Okay, let’s cut to the chase. The show was solid. Some real funny bits. But Jonah and Leo doing their Titanic relaxation exercise was the show-stopper, a moment that crowned Hill as king of the comedy world — at least for a moment. If Hill had dropped the mic right then, I think he’d already done enough to advance in our Saturday Night Live best host poll.

But if Hill is here to stay, who’s on the outside looking in? It’s certainly not Drake, who debuted in first place with a solid 54 percent. And it’s certainly not Jimmy Fallon, who slipped to second but can be counted on to hang around with 24 percent. Josh Hutcherson refuses to go quietly, scoring double-digits again, and Kerry Washington edged Paul Rudd to survive another elimination.

A quick rundown on our simple objective: To identify the best, funniest, most memorable SNL host, the most memorable guest who fit in with the cast and put on a performance that you, your mom, and your co-worker were all chuckling about on Sunday afternoon. It's subjective, of course, but let's reward the guest hosts who brought something special to the table. My own personal bottom line: Do you want to see this host back on the show next season?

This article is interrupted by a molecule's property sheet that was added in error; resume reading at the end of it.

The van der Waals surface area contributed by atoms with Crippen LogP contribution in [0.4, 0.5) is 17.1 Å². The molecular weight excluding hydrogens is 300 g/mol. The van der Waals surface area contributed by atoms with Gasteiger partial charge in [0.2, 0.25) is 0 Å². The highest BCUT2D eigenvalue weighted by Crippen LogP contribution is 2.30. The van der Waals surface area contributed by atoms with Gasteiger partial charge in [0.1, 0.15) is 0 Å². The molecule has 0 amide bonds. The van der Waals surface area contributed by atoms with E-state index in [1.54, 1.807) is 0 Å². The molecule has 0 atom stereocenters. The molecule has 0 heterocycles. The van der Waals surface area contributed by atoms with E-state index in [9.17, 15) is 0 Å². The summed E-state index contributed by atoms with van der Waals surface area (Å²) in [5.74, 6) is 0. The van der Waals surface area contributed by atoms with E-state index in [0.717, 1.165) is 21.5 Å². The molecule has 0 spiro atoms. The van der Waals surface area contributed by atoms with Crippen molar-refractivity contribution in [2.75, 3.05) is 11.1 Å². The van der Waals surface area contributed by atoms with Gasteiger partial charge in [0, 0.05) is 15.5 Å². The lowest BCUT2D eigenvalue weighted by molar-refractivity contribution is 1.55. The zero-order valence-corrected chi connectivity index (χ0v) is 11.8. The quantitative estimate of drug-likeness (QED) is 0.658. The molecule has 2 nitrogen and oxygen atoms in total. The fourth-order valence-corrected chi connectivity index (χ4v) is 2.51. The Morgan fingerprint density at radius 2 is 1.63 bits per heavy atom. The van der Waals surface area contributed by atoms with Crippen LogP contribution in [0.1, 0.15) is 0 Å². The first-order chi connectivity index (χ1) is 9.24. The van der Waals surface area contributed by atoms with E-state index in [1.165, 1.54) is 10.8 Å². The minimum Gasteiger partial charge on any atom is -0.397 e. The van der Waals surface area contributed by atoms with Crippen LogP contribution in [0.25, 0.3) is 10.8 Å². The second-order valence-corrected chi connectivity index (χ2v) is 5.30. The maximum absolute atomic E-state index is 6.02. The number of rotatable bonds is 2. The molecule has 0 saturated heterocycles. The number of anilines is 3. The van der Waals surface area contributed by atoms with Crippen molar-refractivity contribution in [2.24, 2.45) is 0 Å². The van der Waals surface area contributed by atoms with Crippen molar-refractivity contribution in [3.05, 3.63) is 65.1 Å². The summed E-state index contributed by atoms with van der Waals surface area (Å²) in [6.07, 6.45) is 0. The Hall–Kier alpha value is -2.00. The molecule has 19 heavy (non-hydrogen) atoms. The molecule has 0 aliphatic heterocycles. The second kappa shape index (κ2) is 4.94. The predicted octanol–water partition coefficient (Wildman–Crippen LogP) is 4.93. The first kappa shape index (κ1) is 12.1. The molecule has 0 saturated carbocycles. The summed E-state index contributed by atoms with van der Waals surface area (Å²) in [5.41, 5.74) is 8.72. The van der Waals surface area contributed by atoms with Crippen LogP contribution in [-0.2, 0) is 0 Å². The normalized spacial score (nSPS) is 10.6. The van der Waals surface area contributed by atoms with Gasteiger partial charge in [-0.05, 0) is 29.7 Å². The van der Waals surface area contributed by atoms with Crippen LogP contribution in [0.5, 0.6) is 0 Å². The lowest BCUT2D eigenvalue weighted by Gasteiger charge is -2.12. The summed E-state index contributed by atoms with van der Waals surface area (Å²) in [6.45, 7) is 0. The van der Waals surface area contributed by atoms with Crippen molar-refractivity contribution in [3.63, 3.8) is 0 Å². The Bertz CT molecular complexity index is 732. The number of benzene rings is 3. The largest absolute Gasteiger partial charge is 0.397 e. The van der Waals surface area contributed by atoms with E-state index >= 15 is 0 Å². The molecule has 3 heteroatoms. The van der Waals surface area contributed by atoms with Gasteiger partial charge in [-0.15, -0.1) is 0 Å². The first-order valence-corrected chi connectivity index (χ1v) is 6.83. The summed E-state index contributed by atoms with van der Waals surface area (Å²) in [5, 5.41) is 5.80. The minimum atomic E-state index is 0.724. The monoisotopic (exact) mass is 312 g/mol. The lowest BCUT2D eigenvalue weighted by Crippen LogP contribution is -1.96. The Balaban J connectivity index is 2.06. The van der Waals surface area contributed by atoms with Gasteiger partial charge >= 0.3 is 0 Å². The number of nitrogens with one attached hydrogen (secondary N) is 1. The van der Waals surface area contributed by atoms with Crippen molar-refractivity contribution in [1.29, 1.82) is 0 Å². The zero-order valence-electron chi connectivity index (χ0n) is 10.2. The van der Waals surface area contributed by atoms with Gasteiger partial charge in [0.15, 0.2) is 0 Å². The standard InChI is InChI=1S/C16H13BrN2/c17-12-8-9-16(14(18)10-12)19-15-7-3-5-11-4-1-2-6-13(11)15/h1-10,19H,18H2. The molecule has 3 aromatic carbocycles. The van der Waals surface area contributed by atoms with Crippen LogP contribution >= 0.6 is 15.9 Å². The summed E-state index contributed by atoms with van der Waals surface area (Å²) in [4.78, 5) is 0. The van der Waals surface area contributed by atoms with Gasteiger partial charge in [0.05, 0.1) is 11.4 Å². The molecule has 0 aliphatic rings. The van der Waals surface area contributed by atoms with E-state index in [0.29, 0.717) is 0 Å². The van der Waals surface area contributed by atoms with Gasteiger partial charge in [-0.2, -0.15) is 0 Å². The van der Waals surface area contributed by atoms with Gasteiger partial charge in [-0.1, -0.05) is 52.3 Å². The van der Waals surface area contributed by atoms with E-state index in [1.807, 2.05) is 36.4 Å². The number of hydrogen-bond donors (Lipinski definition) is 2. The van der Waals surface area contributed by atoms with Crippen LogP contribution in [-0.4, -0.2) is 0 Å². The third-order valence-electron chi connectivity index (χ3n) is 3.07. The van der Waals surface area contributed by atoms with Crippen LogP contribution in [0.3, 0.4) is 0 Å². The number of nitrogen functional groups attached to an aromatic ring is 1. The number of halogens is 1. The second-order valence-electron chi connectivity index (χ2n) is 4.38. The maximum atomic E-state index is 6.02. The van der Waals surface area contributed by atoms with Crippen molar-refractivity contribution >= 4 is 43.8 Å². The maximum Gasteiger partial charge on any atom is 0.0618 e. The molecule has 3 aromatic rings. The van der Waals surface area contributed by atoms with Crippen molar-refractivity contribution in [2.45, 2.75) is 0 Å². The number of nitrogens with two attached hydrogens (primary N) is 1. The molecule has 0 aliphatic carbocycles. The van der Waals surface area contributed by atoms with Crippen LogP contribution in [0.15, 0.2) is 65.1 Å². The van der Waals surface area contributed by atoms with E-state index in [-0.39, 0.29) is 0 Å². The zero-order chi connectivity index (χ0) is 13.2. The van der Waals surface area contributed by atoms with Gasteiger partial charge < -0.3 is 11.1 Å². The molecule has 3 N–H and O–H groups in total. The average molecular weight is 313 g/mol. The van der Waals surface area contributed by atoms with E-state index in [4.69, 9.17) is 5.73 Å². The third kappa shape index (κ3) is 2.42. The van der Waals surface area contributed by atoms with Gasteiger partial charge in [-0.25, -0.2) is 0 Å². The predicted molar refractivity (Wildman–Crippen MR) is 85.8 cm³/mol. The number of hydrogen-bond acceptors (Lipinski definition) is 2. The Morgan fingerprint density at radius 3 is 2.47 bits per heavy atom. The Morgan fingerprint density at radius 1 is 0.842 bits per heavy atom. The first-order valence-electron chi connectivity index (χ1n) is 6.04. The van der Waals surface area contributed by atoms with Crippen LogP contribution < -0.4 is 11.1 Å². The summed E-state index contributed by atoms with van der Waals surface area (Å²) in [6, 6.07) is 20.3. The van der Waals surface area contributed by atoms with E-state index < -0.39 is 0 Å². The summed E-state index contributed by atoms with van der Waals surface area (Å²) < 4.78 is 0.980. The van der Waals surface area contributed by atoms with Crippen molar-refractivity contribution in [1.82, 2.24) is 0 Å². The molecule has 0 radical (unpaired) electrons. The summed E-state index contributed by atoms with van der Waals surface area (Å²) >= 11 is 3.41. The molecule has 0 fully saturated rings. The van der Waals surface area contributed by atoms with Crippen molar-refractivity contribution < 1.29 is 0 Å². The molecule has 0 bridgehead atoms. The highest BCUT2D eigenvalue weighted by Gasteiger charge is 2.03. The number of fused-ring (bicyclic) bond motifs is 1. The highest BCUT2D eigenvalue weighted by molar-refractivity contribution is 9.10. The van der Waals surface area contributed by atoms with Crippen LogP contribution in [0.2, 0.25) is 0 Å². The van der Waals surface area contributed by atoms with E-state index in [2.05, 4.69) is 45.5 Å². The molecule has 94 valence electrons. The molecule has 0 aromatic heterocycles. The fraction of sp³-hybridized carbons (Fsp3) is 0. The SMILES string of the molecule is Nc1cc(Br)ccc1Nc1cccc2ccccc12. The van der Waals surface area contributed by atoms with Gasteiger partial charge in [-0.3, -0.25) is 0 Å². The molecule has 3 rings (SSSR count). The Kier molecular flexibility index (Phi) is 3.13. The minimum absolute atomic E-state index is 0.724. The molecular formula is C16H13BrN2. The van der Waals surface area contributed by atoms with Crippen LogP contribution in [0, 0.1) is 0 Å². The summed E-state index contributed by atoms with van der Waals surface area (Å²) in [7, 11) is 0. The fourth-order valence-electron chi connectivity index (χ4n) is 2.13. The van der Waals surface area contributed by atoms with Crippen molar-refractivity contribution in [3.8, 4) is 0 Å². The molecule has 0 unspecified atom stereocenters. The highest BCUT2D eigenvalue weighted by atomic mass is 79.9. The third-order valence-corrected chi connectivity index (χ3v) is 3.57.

So far, Bruce Willis, Miley Cyrus, Edward Norton, Lady Gaga, Tina Fey (Blerg), John Goodman, and Rudd have been eliminated.

Below, I’ve embedded one representative clip for each of the five hosts currently in the race. After the poll closes, the host with the least support will be eliminated, and the surviving four will face off against Melissa McCarthy on Feb. 1.

Watch the clips, refresh your memories, and vote. READ FULL STORY

SNL: Here are two GIFs of Leo and Jonah's 'Titanic' hug

Admit it, your favorite part of Saturday’s SNL was Leonardo DiCaprio’s surprise cameo during Jonah Hill’s monologue. Below, find two GIFs of Leo and Jonah reenacting a famous scene from Titanic. READ FULL STORY

'Saturday Night Live' recap: Jonah Hill gets a boost from Leonardo DiCaprio